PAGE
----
November 27, 2023
What to expect in Washington (November 27)
Congress returns from the Thanksgiving recess this week and, unusually, doesn't face a year-end deadline on government funding, which was extended through a two-step continuing resolution (CR) through January 19 for some spending and February 2 for the remainder. Still, appropriations work awaits, efforts continue on finding a deal to address tax and other items, and there is other year-end business, including:
The Senate reconvenes today (Monday, November 27) at 3 p.m., with a procedural vote related to a judicial nomination at 5:30 p.m. On Tuesday, November 28, the Finance Committee will hold an Open Executive Session to consider the nomination of former Maryland Governor (and Baltimore Mayor and presidential candidate) Martin O'Malley to be Commissioner of Social Security. In a November 26 Dear Colleague letter on the schedule, Majority Leader Chuck Schumer (D-NY) cited the national security supplemental and NDAA as business before the chamber and said, "Senators should be prepared to stay in Washington until we finish our work … Senators should expect long days and nights, and potentially weekends in December."
The House is back in session on Tuesday at 2 p.m. for legislative business, with votes postponed until 6:30 p.m. Republicans have gained a seat with the November 21 Utah special election victory of Celeste Maloy, making the ratio 222-213 and allowing them to lose four votes on any party-line bill.
Bills to be considered under the suspension calendar include a pair of pandemic-related measures from the Small Business Committee: H.R. 4666, to require the Small Business Administration IG to submit a quarterly report on fraud relating to COVID-19 loans, and the RECLAIM Taxpayer Funds Act (H.R. 4667), to require the SBA to issue guidance within 30 days after enactment to PPP borrowers and lenders on how to return unused loan amounts. Other legislation for consideration this week includes the Protecting our Communities from Failure to Secure the Border Act (H.R. 5283), a bill by Rep. Nicole Malliotakis (R-NY) to prohibit the use of Federal funds to provide certain immigration-related housing.
The Ways & Means Work & Welfare and Oversight subcommittees will hold a joint hearing on "Strengthening the Child Support Enforcement Program for States and Tribes" on Wednesday, November 29 at 2 p.m.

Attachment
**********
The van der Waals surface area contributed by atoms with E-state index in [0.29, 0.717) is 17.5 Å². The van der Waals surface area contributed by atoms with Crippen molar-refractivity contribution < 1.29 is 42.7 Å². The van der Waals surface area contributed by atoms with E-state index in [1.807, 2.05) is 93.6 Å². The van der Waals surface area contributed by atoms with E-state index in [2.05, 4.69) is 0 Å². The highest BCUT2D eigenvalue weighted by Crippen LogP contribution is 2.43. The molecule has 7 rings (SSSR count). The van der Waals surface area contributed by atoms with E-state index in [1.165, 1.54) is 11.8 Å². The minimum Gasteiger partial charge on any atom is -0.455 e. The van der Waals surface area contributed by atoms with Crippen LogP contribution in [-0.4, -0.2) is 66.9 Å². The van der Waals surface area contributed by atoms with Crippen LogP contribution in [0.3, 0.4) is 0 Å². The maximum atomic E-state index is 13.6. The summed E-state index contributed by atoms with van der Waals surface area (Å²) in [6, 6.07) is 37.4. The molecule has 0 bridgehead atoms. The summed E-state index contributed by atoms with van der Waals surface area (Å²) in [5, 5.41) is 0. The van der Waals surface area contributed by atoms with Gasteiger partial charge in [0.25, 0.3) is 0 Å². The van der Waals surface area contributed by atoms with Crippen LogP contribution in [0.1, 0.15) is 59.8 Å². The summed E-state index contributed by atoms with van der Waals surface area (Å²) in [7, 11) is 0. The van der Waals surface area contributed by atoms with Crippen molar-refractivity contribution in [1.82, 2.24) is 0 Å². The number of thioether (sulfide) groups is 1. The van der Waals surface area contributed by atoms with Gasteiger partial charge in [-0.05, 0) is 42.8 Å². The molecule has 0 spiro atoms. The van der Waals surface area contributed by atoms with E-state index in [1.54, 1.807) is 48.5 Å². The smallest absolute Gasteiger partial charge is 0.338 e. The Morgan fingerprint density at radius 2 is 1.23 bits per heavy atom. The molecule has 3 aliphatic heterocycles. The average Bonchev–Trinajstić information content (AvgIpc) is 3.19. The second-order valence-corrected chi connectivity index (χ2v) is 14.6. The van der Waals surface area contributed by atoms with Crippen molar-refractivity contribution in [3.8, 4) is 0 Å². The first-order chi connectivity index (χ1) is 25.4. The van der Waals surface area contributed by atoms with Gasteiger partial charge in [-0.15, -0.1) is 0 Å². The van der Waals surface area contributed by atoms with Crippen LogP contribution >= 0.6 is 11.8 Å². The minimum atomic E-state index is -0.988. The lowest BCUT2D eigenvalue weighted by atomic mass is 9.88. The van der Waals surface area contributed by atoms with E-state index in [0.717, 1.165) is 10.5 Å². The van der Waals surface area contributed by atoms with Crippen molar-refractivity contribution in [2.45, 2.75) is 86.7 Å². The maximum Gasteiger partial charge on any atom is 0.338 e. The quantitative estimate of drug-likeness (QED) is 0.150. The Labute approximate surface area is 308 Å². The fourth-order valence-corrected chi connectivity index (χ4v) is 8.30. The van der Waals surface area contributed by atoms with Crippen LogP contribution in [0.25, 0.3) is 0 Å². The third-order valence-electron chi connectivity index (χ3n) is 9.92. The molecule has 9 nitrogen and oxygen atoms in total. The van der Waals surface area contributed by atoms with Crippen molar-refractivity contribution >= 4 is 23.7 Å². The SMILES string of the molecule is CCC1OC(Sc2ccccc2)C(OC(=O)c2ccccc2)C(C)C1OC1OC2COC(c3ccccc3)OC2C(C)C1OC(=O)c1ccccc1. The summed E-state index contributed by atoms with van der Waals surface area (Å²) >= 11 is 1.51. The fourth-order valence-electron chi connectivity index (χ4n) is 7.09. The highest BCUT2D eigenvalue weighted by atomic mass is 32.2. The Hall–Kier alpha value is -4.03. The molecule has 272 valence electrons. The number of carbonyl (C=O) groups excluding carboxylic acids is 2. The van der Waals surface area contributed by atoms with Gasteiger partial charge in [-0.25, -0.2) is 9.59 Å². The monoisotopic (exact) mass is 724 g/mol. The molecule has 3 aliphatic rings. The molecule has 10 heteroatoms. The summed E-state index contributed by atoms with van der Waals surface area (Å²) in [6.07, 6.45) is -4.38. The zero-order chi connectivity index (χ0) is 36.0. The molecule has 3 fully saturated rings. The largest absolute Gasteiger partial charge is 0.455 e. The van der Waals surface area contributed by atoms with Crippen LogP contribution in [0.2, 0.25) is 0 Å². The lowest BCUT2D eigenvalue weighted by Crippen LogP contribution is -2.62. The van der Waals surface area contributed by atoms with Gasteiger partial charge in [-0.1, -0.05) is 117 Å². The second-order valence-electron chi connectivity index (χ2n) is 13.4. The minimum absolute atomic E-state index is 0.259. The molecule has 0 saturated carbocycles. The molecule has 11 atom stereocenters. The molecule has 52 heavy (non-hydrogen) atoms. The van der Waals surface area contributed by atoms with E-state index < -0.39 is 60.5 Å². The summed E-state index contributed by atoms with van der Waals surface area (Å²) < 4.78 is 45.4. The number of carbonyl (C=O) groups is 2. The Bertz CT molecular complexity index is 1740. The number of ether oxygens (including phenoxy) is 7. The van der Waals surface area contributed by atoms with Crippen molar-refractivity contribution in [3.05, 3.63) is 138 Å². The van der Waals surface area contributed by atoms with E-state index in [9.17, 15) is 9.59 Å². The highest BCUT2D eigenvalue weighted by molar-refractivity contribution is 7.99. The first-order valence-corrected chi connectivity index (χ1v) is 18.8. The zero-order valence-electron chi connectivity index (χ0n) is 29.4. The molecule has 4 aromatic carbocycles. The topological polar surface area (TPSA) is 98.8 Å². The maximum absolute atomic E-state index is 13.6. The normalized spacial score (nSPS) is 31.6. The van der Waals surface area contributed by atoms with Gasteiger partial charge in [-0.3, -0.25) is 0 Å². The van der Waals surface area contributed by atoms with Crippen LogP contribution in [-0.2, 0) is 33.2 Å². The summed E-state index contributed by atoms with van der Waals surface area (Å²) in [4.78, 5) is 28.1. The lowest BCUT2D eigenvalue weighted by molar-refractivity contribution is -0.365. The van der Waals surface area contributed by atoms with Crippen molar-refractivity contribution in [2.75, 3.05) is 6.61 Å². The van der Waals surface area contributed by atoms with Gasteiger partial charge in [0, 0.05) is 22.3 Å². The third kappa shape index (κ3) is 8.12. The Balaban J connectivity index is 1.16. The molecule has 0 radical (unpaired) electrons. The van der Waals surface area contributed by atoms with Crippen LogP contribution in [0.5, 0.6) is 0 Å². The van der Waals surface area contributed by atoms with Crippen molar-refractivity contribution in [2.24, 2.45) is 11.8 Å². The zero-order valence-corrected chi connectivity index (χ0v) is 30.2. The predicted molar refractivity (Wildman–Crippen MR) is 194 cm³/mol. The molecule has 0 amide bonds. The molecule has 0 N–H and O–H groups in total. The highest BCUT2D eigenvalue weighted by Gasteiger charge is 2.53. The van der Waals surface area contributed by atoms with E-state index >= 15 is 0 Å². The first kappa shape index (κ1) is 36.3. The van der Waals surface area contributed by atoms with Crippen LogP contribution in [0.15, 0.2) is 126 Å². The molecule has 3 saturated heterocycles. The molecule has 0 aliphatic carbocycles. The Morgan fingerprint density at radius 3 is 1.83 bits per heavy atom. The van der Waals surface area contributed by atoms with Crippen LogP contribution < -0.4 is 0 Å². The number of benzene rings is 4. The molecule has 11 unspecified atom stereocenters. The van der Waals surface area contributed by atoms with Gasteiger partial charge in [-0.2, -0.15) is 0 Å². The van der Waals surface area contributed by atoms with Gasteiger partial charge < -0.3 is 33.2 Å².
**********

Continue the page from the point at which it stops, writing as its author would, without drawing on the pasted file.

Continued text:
Supplemental — Leader Schumer's letter said: "One of the most important tasks we must finish is taking up and passing a funding bill to ensure we as well as our friends and partners in Ukraine, Israel, and the Indo-Pacific region have the necessary military capabilities to confront and deter our adversaries and competitors … These national security priorities are interrelated and demand bipartisan Congressional action. That's why I intend to bring the President's national security supplemental package to the floor as soon as the week of December 4th."
The House has passed an Israel-only national security supplemental measure with $14.5 billion in aid and an equal amount in IRS funding rescissions. Senators of both parties support including Ukraine funding in the bill. Republicans have demanded border security measures that were initially met with resistance from Democratic leaders, though that issue has apparently been the subject of some bipartisan negotiation. "Negotiations between Democrats and Republicans have continued through the Thanksgiving holiday," Senator Schumer said.
On CBS News' Face the Nation November 26, Senator Michael Bennet (D-CO) said, "We've got to get the Ukraine funding done as part of this package. We've got to get the Israel funding done, humanitarian funding done, and the funding for Southeast Asia as well. There are some Republicans who have said that in order to do that, in order to have that vote, they want to see something done on the border. And I think we have had good conversations over the last several days, and before that, trying to see if we can get to some sort of solution."